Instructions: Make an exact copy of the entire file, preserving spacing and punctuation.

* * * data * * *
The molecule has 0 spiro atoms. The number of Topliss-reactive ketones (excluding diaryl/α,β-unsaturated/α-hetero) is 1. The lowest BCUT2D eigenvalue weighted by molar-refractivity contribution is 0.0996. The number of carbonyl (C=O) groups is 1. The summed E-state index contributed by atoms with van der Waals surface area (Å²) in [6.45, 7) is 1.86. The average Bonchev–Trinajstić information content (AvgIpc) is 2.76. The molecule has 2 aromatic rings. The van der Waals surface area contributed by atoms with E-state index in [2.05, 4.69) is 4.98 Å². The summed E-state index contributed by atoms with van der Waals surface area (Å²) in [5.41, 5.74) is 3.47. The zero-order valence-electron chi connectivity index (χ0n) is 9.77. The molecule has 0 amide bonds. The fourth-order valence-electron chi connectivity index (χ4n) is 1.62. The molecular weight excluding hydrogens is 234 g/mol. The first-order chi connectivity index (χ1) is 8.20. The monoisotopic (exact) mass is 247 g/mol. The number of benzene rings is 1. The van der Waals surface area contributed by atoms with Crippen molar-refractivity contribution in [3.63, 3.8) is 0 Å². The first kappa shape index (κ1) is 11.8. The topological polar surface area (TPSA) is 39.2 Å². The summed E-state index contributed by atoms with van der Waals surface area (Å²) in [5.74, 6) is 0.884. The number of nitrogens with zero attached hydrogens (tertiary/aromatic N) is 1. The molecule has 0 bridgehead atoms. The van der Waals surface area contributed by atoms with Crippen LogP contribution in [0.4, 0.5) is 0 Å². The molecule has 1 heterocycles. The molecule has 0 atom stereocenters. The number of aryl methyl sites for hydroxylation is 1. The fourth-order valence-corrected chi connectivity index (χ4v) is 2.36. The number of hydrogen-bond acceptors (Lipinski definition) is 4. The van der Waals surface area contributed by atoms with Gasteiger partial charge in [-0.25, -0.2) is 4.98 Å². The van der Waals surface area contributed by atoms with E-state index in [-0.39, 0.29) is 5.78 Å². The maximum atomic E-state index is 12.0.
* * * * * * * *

The molecule has 0 spiro atoms. The number of Topliss-reactive ketones (excluding diaryl/α,β-unsaturated/α-hetero) is 1. The lowest BCUT2D eigenvalue weighted by molar-refractivity contribution is 0.0996. The number of carbonyl (C=O) groups is 1. The summed E-state index contributed by atoms with van der Waals surface area (Å²) in [6.45, 7) is 1.86. The average Bonchev–Trinajstić information content (AvgIpc) is 2.76. The molecule has 2 aromatic rings. The van der Waals surface area contributed by atoms with E-state index in [2.05, 4.69) is 4.98 Å². The summed E-state index contributed by atoms with van der Waals surface area (Å²) in [5.41, 5.74) is 3.47. The zero-order valence-electron chi connectivity index (χ0n) is 9.77. The molecule has 0 amide bonds. The fourth-order valence-electron chi connectivity index (χ4n) is 1.62. The molecular weight excluding hydrogens is 234 g/mol. The first-order chi connectivity index (χ1) is 8.20. The monoisotopic (exact) mass is 247 g/mol. The number of benzene rings is 1. The van der Waals surface area contributed by atoms with Crippen molar-refractivity contribution in [3.63, 3.8) is 0 Å². The first kappa shape index (κ1) is 11.8. The topological polar surface area (TPSA) is 39.2 Å². The summed E-state index contributed by atoms with van der Waals surface area (Å²) in [5.74, 6) is 0.884. The number of nitrogens with zero attached hydrogens (tertiary/aromatic N) is 1. The molecule has 0 bridgehead atoms. The van der Waals surface area contributed by atoms with Crippen LogP contribution in [0.4, 0.5) is 0 Å². The molecule has 1 heterocycles. The molecule has 0 atom stereocenters. The number of aryl methyl sites for hydroxylation is 1. The fourth-order valence-corrected chi connectivity index (χ4v) is 2.36. The number of hydrogen-bond acceptors (Lipinski definition) is 4. The van der Waals surface area contributed by atoms with Gasteiger partial charge in [-0.25, -0.2) is 4.98 Å². The van der Waals surface area contributed by atoms with E-state index in [-0.39, 0.29) is 5.78 Å². The maximum atomic E-state index is 12.0.